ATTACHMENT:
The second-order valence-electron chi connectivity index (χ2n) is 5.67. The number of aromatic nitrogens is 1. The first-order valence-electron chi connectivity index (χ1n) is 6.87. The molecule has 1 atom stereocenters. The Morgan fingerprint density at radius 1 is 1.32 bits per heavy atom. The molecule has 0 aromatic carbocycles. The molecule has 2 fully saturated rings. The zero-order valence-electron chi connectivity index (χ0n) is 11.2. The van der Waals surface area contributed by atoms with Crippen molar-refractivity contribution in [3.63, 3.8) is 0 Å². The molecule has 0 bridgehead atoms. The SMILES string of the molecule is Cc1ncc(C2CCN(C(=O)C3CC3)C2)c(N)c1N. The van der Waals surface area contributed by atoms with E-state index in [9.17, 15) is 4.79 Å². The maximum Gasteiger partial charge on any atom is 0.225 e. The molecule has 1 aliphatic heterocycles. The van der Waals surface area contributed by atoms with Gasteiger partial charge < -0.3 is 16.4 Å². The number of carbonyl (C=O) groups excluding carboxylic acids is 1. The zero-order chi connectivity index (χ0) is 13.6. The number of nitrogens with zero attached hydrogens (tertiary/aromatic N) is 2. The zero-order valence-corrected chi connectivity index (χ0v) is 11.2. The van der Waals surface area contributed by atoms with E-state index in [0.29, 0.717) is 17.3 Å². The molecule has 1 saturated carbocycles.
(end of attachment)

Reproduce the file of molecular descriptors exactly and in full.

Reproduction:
The second-order valence-electron chi connectivity index (χ2n) is 5.67. The number of aromatic nitrogens is 1. The first-order valence-electron chi connectivity index (χ1n) is 6.87. The molecule has 1 atom stereocenters. The Morgan fingerprint density at radius 1 is 1.32 bits per heavy atom. The molecule has 0 aromatic carbocycles. The molecule has 2 fully saturated rings. The zero-order valence-electron chi connectivity index (χ0n) is 11.2. The van der Waals surface area contributed by atoms with Crippen molar-refractivity contribution in [3.63, 3.8) is 0 Å². The molecule has 0 bridgehead atoms. The SMILES string of the molecule is Cc1ncc(C2CCN(C(=O)C3CC3)C2)c(N)c1N. The van der Waals surface area contributed by atoms with E-state index in [9.17, 15) is 4.79 Å². The maximum Gasteiger partial charge on any atom is 0.225 e. The molecule has 1 aliphatic heterocycles. The van der Waals surface area contributed by atoms with Gasteiger partial charge < -0.3 is 16.4 Å². The number of carbonyl (C=O) groups excluding carboxylic acids is 1. The zero-order chi connectivity index (χ0) is 13.6. The number of nitrogens with zero attached hydrogens (tertiary/aromatic N) is 2. The zero-order valence-corrected chi connectivity index (χ0v) is 11.2. The van der Waals surface area contributed by atoms with E-state index in [0.29, 0.717) is 17.3 Å². The molecule has 1 saturated carbocycles.